The concept of a Living Wage has roots in various cultural, religious and philosophical traditions.
The modern UK Living Wage Campaign was launched by members of London Citizens in 2001. The founders were parents in the East End of London, who wanted to remain in work, but found that despite working two or more minimum wage jobs they were struggling to make ends meet and were left with no time for family and community life.
The Living Wage is an example of communities, business, campaigners and faith groups coming together to find practical, non-statutory means to address working poverty and strengthen families.
In 2005, following a series of successful Living Wage campaigns and growing interest from employers, the Greater London Authority established the Living Wage Unit to calculate the London Living Wage.
In 2008 Trust for London seleected the London Living Wage as a special intititive and made a grant of over £1 million to deliver direct campaign work, research and an accreditation scheme for employers.
The Living Wage campaign has since grown into a national movement.
Local campaigns began emerging across the UK offering the opportunity to involve many more employers and lift many more thousands of families out of working poverty.
The Centre for Research in Social Policy (CRSP) funded by the Joseph Rowntree Foundation began calculating a UK wide Minimum Income Standard (MIS) figure. The MIS is an average across the whole of the UK, but does not reflect the variation in the cost of living inside and outside of London.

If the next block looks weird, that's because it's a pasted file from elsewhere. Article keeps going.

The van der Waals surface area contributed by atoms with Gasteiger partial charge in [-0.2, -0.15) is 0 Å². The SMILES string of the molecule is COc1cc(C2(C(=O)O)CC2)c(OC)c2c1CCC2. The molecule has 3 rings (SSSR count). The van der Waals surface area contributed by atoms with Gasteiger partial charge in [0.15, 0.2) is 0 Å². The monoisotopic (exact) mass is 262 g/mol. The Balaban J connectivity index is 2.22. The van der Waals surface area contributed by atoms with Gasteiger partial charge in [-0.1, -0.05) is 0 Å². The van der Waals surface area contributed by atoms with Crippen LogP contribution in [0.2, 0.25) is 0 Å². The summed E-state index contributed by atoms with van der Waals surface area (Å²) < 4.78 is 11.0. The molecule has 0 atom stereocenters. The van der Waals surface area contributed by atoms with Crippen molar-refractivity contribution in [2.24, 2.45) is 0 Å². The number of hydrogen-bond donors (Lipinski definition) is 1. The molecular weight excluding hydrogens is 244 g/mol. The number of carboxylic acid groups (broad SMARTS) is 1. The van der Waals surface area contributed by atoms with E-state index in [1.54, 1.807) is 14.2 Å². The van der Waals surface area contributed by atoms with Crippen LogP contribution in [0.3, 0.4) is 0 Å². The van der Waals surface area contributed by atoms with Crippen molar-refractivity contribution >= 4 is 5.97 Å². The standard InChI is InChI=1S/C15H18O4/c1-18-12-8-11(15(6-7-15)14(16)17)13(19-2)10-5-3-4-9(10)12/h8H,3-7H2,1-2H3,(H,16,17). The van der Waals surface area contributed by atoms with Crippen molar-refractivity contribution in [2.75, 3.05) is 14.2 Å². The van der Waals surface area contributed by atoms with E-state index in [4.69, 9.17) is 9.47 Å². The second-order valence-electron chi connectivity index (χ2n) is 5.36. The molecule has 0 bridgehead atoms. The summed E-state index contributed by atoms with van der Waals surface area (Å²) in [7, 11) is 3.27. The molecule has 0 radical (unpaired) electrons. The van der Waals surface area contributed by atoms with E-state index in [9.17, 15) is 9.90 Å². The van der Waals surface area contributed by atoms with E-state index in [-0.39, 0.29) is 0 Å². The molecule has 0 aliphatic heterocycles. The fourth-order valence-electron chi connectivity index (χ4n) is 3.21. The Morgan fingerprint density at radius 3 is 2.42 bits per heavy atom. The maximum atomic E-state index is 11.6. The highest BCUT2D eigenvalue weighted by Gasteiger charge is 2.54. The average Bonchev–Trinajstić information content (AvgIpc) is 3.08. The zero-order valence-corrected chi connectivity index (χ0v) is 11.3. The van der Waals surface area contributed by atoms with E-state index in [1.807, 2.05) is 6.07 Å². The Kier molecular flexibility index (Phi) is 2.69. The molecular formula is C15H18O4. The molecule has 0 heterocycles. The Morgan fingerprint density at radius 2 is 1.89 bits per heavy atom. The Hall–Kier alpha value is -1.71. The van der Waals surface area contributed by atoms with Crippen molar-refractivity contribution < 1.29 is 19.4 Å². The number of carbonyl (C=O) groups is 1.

In 2011 Citizens UK brought together grass roots campaigners and leading employers from across the UK, working closely with colleagues on the Scottish Living Wage Campaign in particular, to agree a standard model, calculated by the CRSP, for setting the UK Living Wage outside of London.
At the same time, following consultation with campaigners, trade unions, employers who support the Living Wage and HR specialists, Citizens UK launched the Living Wage Foundation and Living Wage Employer mark.
These new initiatives from the UK wide campaign recognise and celebrate the responsible leadership shown by Living Wage Employers and support employers to incorporate the Living Wage into organisational structures long term.
Since 2001 the campaign has impacted tens of thousands of employees and put over £210 million into the pockets of some of the lowest paid workers in the UK.
Paying the Living Wage is a recognised sign of good practice in employment. There are now thousands of employers signed up and proudly diplaying the Living Wage Employer Mark.